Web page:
So: spine. Remember that it takes a good one to have a long career as a nurse. Remember that sometimes it’s really hard to say no, even if that’s the right thing to do in the situation. Remember that being a strong, stubborn, thoughtful nurse doesn’t mean you can’t lean on your coworkers or ask for help. And remember that it’ll grow, whether you’re a new nurse or a nurse in a new situation.

This post originally appeared in The Head Nurse blog.

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Agatha Lellis

Agatha Lellis is a nurse whose coffee is brought to her every morning by a chipmunk. Bluebirds help her to dress, and small woodland creatures sing her to sleep each night. She writes a monthly advice column, "Ask Aunt Agatha," here on Scrubs; you can send her questions to be answered at askauntieaggie@gmail.com.
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10 Responses to The #1 trait of a good nurse

  1. Cynthia Allison Bishop, RN

    Having a “spine” IS the most important thing a nurse must have and unfortunately the first thing to go in health care providers who are now routinely “caving in” to outside pressures from reimbursers whether they be internal, local, insurance carriers or federal. It’s a sad commentary on the state of health care that it is seen now as a business rather than a service.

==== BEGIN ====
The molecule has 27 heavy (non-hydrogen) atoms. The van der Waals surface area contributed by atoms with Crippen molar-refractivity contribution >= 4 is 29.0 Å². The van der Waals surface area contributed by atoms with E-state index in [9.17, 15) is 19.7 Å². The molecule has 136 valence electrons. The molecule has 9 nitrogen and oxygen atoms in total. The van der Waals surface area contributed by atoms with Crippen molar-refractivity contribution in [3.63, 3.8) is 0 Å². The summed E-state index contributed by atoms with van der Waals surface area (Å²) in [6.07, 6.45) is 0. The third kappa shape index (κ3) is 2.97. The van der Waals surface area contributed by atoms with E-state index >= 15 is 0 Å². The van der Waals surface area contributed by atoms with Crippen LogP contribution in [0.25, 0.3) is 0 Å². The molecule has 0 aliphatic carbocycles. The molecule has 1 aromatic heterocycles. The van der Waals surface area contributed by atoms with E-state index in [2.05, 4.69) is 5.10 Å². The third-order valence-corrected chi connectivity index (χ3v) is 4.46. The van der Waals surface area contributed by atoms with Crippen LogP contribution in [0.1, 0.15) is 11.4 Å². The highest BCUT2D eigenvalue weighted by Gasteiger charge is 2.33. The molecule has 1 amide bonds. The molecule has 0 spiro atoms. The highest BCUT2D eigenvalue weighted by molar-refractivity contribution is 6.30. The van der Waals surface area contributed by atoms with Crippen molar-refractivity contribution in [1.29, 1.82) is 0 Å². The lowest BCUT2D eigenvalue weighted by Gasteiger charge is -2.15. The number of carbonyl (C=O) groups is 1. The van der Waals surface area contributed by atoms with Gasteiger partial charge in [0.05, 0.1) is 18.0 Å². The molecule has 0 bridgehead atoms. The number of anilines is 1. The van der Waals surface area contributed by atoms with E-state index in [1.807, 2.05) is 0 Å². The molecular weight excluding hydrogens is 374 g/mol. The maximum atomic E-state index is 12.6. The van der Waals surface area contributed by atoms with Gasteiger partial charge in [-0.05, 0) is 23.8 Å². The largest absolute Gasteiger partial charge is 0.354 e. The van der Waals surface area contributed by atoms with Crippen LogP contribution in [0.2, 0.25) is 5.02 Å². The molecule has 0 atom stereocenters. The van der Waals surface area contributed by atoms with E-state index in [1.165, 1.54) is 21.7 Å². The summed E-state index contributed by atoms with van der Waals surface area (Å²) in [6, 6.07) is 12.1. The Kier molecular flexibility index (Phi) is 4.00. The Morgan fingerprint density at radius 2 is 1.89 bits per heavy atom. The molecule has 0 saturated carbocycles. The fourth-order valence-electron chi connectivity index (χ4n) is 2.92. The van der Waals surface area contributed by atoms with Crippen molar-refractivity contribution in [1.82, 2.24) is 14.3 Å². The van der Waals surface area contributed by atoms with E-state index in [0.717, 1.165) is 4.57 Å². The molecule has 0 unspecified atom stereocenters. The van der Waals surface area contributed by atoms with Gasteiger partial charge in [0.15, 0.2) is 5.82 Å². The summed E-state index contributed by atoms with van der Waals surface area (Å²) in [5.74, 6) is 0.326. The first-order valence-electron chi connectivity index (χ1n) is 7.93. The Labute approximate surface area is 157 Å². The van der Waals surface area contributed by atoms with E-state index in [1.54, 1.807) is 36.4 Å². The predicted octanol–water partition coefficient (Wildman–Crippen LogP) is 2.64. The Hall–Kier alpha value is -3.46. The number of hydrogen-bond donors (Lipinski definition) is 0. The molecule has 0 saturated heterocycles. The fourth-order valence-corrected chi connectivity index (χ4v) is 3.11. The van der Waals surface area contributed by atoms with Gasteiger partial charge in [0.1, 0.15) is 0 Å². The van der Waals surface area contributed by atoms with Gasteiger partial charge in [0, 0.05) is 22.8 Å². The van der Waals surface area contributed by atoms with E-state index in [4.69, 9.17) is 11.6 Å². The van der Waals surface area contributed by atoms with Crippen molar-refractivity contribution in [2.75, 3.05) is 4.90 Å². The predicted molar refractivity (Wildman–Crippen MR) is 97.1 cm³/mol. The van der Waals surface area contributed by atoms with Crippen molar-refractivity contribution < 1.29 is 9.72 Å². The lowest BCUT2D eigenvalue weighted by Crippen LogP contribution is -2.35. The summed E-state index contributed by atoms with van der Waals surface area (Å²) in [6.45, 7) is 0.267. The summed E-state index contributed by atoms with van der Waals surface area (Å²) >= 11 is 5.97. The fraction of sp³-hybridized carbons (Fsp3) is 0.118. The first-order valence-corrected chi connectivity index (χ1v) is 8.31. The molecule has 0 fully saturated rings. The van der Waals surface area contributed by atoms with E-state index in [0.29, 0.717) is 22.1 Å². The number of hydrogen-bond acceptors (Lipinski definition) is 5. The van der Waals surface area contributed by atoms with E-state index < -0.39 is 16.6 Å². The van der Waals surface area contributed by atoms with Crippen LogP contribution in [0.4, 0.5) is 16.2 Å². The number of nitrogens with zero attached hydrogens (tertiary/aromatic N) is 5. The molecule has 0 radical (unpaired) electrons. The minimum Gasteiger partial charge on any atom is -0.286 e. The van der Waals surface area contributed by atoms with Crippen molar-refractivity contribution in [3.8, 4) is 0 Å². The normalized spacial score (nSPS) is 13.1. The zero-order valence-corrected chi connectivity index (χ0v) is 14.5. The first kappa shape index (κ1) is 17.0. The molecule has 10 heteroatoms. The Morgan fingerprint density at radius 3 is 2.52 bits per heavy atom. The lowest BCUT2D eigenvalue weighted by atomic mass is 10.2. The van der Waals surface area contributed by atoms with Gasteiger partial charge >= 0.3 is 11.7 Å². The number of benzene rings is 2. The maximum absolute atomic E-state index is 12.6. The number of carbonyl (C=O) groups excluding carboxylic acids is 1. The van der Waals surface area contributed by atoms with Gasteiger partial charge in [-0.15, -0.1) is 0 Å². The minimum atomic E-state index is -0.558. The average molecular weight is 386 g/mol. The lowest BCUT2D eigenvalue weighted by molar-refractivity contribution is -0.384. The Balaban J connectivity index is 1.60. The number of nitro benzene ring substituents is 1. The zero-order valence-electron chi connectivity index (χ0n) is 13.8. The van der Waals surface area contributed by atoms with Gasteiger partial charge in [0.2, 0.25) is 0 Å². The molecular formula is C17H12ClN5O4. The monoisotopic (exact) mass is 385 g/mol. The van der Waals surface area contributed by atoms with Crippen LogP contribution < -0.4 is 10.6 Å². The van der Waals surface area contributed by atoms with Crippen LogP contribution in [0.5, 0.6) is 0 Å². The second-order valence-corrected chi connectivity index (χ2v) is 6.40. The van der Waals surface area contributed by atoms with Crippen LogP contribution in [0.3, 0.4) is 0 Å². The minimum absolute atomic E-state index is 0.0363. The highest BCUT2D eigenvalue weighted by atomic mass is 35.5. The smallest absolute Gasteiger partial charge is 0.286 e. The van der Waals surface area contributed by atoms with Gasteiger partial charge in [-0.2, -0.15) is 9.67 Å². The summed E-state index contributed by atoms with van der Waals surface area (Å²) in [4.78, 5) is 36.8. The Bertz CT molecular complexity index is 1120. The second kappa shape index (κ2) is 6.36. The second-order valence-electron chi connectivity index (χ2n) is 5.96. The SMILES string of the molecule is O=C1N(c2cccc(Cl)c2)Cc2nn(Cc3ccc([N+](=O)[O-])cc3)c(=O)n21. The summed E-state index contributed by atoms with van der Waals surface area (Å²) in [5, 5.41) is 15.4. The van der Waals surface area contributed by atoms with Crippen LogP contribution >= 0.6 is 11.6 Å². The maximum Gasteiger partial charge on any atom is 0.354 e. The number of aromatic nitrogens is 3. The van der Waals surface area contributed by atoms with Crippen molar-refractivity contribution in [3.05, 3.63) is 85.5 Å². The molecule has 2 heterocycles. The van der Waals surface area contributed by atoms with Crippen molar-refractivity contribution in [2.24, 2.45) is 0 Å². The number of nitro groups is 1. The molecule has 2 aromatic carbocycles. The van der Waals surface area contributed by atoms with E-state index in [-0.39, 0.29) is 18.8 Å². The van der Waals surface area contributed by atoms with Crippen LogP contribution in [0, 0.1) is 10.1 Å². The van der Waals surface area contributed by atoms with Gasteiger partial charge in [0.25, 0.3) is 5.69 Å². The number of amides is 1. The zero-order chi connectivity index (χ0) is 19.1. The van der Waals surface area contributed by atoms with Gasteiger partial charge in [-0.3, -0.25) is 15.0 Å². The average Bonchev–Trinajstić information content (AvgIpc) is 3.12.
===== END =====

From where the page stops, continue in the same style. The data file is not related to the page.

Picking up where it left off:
2. JoBeth

    I truly enjoyed this! I feel the exact same way! So many people depend on us that you have to have that “spine”. I learned early as a Nurse that you have to speak up, speak out, and do what is necessary for the patient!
    As far as the abusive, violent patient I dealt with this on shift today! The safety of the other patients and staff were in jeopardy as well as mine. This situation puts everyone in Danger and I have decided to do something about it! Prevention #1 goal!
    Thanks,
    Jo

  3. Nursing is a hard job primarily because the nurse is constantly being pulled between the patient’s needs and the doctor’s needs.

  4. patty

    endless compassion

  5. Sandra Richwine

    Nursing is emotional, mental & physical I have gone home from work many times a shed some tears. But I wouldn’t do anything else I Love Being A Nurse!!!